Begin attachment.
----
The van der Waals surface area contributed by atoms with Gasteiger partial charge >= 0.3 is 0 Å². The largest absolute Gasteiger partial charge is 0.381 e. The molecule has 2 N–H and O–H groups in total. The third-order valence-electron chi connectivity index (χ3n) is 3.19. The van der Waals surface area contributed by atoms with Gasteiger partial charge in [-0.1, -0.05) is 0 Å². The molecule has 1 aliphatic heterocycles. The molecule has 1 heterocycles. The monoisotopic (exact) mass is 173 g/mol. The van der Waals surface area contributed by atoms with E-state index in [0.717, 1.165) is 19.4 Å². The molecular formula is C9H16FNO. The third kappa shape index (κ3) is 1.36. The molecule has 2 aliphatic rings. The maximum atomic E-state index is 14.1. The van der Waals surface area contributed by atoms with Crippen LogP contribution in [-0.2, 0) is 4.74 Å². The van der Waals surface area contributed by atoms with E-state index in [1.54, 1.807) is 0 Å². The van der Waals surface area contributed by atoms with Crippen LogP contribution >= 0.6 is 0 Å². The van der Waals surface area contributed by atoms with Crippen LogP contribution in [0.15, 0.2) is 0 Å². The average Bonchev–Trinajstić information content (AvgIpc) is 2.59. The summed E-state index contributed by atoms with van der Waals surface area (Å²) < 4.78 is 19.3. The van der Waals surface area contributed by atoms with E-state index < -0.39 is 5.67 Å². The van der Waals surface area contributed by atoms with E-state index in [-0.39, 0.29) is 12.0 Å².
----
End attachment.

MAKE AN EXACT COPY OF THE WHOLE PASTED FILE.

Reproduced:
The van der Waals surface area contributed by atoms with Gasteiger partial charge >= 0.3 is 0 Å². The largest absolute Gasteiger partial charge is 0.381 e. The molecule has 2 N–H and O–H groups in total. The third-order valence-electron chi connectivity index (χ3n) is 3.19. The van der Waals surface area contributed by atoms with Gasteiger partial charge in [-0.1, -0.05) is 0 Å². The molecule has 1 aliphatic heterocycles. The molecule has 1 heterocycles. The monoisotopic (exact) mass is 173 g/mol. The van der Waals surface area contributed by atoms with E-state index in [0.717, 1.165) is 19.4 Å². The molecular formula is C9H16FNO. The third kappa shape index (κ3) is 1.36. The molecule has 2 aliphatic rings. The maximum atomic E-state index is 14.1. The van der Waals surface area contributed by atoms with Crippen LogP contribution in [-0.2, 0) is 4.74 Å². The van der Waals surface area contributed by atoms with E-state index in [1.54, 1.807) is 0 Å². The van der Waals surface area contributed by atoms with Crippen LogP contribution >= 0.6 is 0 Å². The van der Waals surface area contributed by atoms with Crippen LogP contribution in [0.15, 0.2) is 0 Å². The average Bonchev–Trinajstić information content (AvgIpc) is 2.59. The summed E-state index contributed by atoms with van der Waals surface area (Å²) < 4.78 is 19.3. The van der Waals surface area contributed by atoms with E-state index < -0.39 is 5.67 Å². The van der Waals surface area contributed by atoms with E-state index in [-0.39, 0.29) is 12.0 Å².